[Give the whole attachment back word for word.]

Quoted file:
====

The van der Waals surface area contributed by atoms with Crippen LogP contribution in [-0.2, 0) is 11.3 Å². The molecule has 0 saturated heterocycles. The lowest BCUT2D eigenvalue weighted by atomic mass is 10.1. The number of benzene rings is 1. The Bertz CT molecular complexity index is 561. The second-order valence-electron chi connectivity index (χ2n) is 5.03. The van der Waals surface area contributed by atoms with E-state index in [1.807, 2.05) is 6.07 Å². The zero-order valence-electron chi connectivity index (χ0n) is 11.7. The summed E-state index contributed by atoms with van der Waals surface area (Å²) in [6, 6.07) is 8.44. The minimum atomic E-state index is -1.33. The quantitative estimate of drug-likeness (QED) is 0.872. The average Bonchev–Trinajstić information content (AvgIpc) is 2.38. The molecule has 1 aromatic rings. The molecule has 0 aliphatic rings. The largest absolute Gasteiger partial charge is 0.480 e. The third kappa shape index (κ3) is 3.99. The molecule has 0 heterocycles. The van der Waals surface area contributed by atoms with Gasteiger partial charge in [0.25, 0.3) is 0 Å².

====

The van der Waals surface area contributed by atoms with Crippen LogP contribution in [-0.2, 0) is 11.3 Å². The molecule has 0 saturated heterocycles. The lowest BCUT2D eigenvalue weighted by atomic mass is 10.1. The number of benzene rings is 1. The Bertz CT molecular complexity index is 561. The second-order valence-electron chi connectivity index (χ2n) is 5.03. The van der Waals surface area contributed by atoms with E-state index in [1.807, 2.05) is 6.07 Å². The zero-order valence-electron chi connectivity index (χ0n) is 11.7. The summed E-state index contributed by atoms with van der Waals surface area (Å²) in [6, 6.07) is 8.44. The minimum atomic E-state index is -1.33. The quantitative estimate of drug-likeness (QED) is 0.872. The average Bonchev–Trinajstić information content (AvgIpc) is 2.38. The molecule has 1 aromatic rings. The molecule has 0 aliphatic rings. The largest absolute Gasteiger partial charge is 0.480 e. The third kappa shape index (κ3) is 3.99. The molecule has 0 heterocycles. The van der Waals surface area contributed by atoms with Gasteiger partial charge in [0.25, 0.3) is 0 Å².